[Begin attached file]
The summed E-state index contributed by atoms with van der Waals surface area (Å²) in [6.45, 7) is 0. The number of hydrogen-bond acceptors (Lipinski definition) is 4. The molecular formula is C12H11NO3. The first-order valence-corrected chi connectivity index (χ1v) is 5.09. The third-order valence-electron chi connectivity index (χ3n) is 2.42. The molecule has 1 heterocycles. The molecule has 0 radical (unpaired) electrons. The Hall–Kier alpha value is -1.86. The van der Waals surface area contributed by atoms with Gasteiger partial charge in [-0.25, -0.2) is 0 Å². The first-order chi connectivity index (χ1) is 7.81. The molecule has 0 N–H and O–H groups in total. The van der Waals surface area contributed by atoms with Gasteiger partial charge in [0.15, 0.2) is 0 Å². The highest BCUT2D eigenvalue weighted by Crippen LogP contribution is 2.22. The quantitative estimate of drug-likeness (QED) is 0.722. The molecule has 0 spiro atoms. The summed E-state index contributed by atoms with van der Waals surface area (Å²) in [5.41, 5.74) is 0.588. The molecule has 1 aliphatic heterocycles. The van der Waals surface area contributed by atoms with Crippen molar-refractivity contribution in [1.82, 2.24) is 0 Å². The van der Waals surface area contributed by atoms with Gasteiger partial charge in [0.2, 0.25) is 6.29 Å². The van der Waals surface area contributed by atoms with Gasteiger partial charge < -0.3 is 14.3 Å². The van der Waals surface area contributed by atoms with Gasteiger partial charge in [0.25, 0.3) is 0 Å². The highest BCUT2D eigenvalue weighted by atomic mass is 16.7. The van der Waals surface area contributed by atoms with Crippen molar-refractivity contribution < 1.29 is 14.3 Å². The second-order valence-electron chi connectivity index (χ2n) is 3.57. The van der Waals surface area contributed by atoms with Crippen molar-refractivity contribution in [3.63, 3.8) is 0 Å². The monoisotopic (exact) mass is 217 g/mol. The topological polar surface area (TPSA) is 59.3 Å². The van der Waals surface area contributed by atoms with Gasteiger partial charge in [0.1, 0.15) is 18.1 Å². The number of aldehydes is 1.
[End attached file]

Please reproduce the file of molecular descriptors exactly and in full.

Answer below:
The summed E-state index contributed by atoms with van der Waals surface area (Å²) in [6.45, 7) is 0. The number of hydrogen-bond acceptors (Lipinski definition) is 4. The molecular formula is C12H11NO3. The first-order valence-corrected chi connectivity index (χ1v) is 5.09. The third-order valence-electron chi connectivity index (χ3n) is 2.42. The molecule has 1 heterocycles. The molecule has 0 radical (unpaired) electrons. The Hall–Kier alpha value is -1.86. The van der Waals surface area contributed by atoms with Gasteiger partial charge in [-0.25, -0.2) is 0 Å². The first-order chi connectivity index (χ1) is 7.81. The molecule has 0 N–H and O–H groups in total. The van der Waals surface area contributed by atoms with Gasteiger partial charge in [0.15, 0.2) is 0 Å². The highest BCUT2D eigenvalue weighted by Crippen LogP contribution is 2.22. The quantitative estimate of drug-likeness (QED) is 0.722. The molecule has 0 spiro atoms. The summed E-state index contributed by atoms with van der Waals surface area (Å²) in [5.41, 5.74) is 0.588. The molecule has 1 aliphatic heterocycles. The van der Waals surface area contributed by atoms with Crippen molar-refractivity contribution in [1.82, 2.24) is 0 Å². The van der Waals surface area contributed by atoms with Gasteiger partial charge in [0.2, 0.25) is 6.29 Å². The van der Waals surface area contributed by atoms with Gasteiger partial charge < -0.3 is 14.3 Å². The van der Waals surface area contributed by atoms with Gasteiger partial charge in [0.25, 0.3) is 0 Å². The highest BCUT2D eigenvalue weighted by atomic mass is 16.7. The van der Waals surface area contributed by atoms with Crippen molar-refractivity contribution < 1.29 is 14.3 Å². The second-order valence-electron chi connectivity index (χ2n) is 3.57. The van der Waals surface area contributed by atoms with Crippen molar-refractivity contribution in [3.63, 3.8) is 0 Å². The monoisotopic (exact) mass is 217 g/mol. The topological polar surface area (TPSA) is 59.3 Å². The van der Waals surface area contributed by atoms with Gasteiger partial charge in [0.1, 0.15) is 18.1 Å². The number of aldehydes is 1.